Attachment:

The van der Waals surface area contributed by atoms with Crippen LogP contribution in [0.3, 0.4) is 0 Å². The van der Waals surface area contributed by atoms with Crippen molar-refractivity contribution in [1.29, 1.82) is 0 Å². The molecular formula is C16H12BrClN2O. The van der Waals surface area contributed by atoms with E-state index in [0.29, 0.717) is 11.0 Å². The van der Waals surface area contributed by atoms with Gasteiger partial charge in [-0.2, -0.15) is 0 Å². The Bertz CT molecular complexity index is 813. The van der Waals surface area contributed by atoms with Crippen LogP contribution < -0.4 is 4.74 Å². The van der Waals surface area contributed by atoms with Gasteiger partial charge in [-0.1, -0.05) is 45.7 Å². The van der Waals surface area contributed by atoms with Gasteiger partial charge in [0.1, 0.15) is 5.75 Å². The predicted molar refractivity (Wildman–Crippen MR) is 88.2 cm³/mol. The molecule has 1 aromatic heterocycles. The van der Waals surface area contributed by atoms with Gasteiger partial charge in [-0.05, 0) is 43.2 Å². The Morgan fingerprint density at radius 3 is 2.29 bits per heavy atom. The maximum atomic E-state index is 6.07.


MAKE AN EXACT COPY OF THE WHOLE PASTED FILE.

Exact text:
The van der Waals surface area contributed by atoms with Crippen LogP contribution in [0.3, 0.4) is 0 Å². The van der Waals surface area contributed by atoms with Crippen molar-refractivity contribution in [1.29, 1.82) is 0 Å². The molecular formula is C16H12BrClN2O. The van der Waals surface area contributed by atoms with E-state index in [0.29, 0.717) is 11.0 Å². The van der Waals surface area contributed by atoms with Gasteiger partial charge in [-0.2, -0.15) is 0 Å². The Bertz CT molecular complexity index is 813. The van der Waals surface area contributed by atoms with Crippen LogP contribution < -0.4 is 4.74 Å². The van der Waals surface area contributed by atoms with Gasteiger partial charge in [-0.1, -0.05) is 45.7 Å². The van der Waals surface area contributed by atoms with Gasteiger partial charge in [0.1, 0.15) is 5.75 Å². The predicted molar refractivity (Wildman–Crippen MR) is 88.2 cm³/mol. The molecule has 1 aromatic heterocycles. The van der Waals surface area contributed by atoms with Gasteiger partial charge in [-0.05, 0) is 43.2 Å². The Morgan fingerprint density at radius 3 is 2.29 bits per heavy atom. The maximum atomic E-state index is 6.07.